If you paid attention to Wednesday’s private INDYCAR test at the Indianapolis Motor Speedway or track president J. Douglas Boles’ Twitter account, you would notice that the racing surface is considerably darker than the last time Indy cars roamed the track in August.
Not only is it darker, but the color is a light-devouring jet black that mirrors the appearance of a full-surface repave – though the track hasn’t had any new asphalt laid down since 2004. So why does it appear so?
After NASCAR’s Brickyard 400 was completed in early September, IMS had a compound named recycled polyethylene (RPE) applied to the racing surface that serves as an asphalt binding agent. Essentially, the sealer will protect and strengthen the 14-year-old asphalt as it prepares for another Indiana winter.
So what exactly is recycled polyethylene? You’ll be surprised the substance is now part of the sacred Speedway surface.
Recycled polyethylene is known in Layman’s terms as recycled plastic. The practice of recycling plastic and using it for not only sealing purposes but also full road construction has been in place for years now.
This particular compound will penetrate the IMS racing surface and fill in some foundational fractures in the asphalt as well as mask some of the cosmetic blemishes you may have noticed in May. This includes spots on the track where the Speedway track crew ground down uneven bumps at various points of the 2.5-mile oval, leaving a lighter-than-normal strip of asphalt in multiple locations.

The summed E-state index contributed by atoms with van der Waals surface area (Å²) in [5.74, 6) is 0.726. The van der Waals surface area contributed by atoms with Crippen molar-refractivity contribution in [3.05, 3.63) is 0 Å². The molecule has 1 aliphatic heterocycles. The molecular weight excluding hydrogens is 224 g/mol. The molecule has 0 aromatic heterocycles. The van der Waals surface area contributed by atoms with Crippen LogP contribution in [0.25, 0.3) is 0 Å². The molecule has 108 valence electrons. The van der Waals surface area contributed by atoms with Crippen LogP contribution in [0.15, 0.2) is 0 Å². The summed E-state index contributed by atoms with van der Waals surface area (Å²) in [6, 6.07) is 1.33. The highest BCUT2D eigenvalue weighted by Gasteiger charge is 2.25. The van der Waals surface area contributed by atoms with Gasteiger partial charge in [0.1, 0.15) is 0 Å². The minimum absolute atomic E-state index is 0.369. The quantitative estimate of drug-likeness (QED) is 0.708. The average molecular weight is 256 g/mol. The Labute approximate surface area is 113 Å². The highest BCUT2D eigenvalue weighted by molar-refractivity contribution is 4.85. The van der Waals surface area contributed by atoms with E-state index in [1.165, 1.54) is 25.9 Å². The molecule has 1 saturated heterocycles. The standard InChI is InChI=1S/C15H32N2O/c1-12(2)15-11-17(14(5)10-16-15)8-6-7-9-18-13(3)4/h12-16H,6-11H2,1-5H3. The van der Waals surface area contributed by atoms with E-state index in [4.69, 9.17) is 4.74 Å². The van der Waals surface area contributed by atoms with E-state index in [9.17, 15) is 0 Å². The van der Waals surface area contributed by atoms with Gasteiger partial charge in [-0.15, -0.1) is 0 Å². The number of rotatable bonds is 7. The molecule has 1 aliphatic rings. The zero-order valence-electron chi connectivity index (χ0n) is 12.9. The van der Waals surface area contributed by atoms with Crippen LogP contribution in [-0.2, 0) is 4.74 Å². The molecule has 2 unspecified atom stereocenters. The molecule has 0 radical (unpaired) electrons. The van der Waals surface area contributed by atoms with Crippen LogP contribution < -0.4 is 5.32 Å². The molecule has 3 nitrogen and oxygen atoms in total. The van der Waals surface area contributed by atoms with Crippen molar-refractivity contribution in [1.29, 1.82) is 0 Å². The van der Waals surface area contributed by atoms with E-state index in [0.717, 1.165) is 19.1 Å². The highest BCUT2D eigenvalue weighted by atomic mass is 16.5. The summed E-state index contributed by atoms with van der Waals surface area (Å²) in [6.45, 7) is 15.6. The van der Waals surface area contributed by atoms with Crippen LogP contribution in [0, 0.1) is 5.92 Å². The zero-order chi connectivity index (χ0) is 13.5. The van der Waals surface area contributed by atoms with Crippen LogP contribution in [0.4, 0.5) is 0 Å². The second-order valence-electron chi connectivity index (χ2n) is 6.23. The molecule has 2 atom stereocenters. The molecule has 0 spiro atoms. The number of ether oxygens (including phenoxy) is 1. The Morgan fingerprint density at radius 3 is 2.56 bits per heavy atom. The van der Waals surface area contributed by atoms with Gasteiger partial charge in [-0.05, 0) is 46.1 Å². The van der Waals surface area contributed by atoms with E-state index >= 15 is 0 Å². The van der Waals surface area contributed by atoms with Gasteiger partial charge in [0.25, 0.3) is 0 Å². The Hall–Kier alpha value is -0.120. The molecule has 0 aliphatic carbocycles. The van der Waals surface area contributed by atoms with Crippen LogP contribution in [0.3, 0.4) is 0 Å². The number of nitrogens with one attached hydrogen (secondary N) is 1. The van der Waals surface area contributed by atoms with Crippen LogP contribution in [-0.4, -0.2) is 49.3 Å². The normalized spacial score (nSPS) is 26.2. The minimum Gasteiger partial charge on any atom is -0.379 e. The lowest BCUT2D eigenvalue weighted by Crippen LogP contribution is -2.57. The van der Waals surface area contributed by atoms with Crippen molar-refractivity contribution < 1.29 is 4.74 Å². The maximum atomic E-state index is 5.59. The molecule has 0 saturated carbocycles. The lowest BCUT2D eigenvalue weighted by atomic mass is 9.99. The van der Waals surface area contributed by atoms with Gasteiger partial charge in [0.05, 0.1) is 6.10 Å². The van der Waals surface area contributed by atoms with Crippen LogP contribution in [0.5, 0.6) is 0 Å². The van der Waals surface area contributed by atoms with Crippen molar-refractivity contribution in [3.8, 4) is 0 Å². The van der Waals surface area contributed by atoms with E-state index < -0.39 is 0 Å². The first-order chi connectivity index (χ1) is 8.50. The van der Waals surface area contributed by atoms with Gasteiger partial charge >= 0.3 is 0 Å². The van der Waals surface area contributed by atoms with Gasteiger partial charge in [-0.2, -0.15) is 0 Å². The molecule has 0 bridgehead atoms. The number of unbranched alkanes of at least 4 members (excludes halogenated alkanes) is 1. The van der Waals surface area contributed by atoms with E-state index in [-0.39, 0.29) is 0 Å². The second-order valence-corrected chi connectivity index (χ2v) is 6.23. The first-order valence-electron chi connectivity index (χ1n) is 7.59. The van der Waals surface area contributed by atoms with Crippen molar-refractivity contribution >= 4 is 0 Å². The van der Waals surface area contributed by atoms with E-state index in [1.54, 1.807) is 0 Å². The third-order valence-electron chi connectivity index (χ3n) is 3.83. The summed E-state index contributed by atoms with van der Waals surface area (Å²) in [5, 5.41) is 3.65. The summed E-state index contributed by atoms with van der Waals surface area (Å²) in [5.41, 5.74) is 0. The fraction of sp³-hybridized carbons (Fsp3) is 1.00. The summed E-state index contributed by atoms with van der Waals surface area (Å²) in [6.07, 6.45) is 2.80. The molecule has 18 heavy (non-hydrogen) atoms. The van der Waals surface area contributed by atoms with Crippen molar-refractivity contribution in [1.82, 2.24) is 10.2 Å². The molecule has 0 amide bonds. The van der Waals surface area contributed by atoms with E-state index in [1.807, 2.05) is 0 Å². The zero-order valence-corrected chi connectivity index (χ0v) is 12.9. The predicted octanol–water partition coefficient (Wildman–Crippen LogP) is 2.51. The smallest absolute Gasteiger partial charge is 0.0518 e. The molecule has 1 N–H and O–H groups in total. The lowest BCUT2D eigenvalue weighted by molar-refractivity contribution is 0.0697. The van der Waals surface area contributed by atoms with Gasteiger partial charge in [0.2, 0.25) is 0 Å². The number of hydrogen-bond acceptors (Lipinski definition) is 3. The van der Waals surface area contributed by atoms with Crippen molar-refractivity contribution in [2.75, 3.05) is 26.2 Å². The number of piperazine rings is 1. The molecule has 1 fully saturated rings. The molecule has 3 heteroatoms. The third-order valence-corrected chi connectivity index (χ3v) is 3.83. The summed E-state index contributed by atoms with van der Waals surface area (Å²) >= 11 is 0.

By applying the sealer it also covered up the once-faded grid markers from Formula One’s tenure at the track, though Boles mentioned that they will probably re-appear in a faint form by the spring. The racing surface’s current flat black color is projected to lighten as the winter months roll along, leaving a similar dark grey color that we have grown accustomed to in May.
Ahead of this week’s private INDYCAR test, many wondered whether or not the sealer would affect grip levels as Indy cars traveled at over 220 miles per hour. Boles predicted the sealer would not affect grip rate.
“Grip level (will be) the same,” Boles stated on test day. “Technically, the application penetrates the surface and closes off hairline gaps under the surface to help prolong the life of the asphalt.”
As the full day of testing concluded, series champion Scott Dixon confirmed Boles’ prediction while also praising Firestone for improving on their tire compound used in May 2018.
“The ’19 (tire) is much more consistent, it’s much easier to feel what it’s doing, the grip level is up, which we need mechanical grip,” said Dixon, the driver of the No. 9 PNC Bank Chip Ganassi Racing Honda. “Firestone, to be honest, has done a very, very good job.”
Boles and company have done a great job, as well, to preserve the facility as it continues to age. By applying this sealer it most likely buys the Speedway another year or two before embarking on what will inevitably come – a full surface repave.
The current surface has seen some of the most exciting finishes in the track’s storied history. Here’s to hoping it is around for just a few more memories.
Header image by Chris Owens/INDYCAR.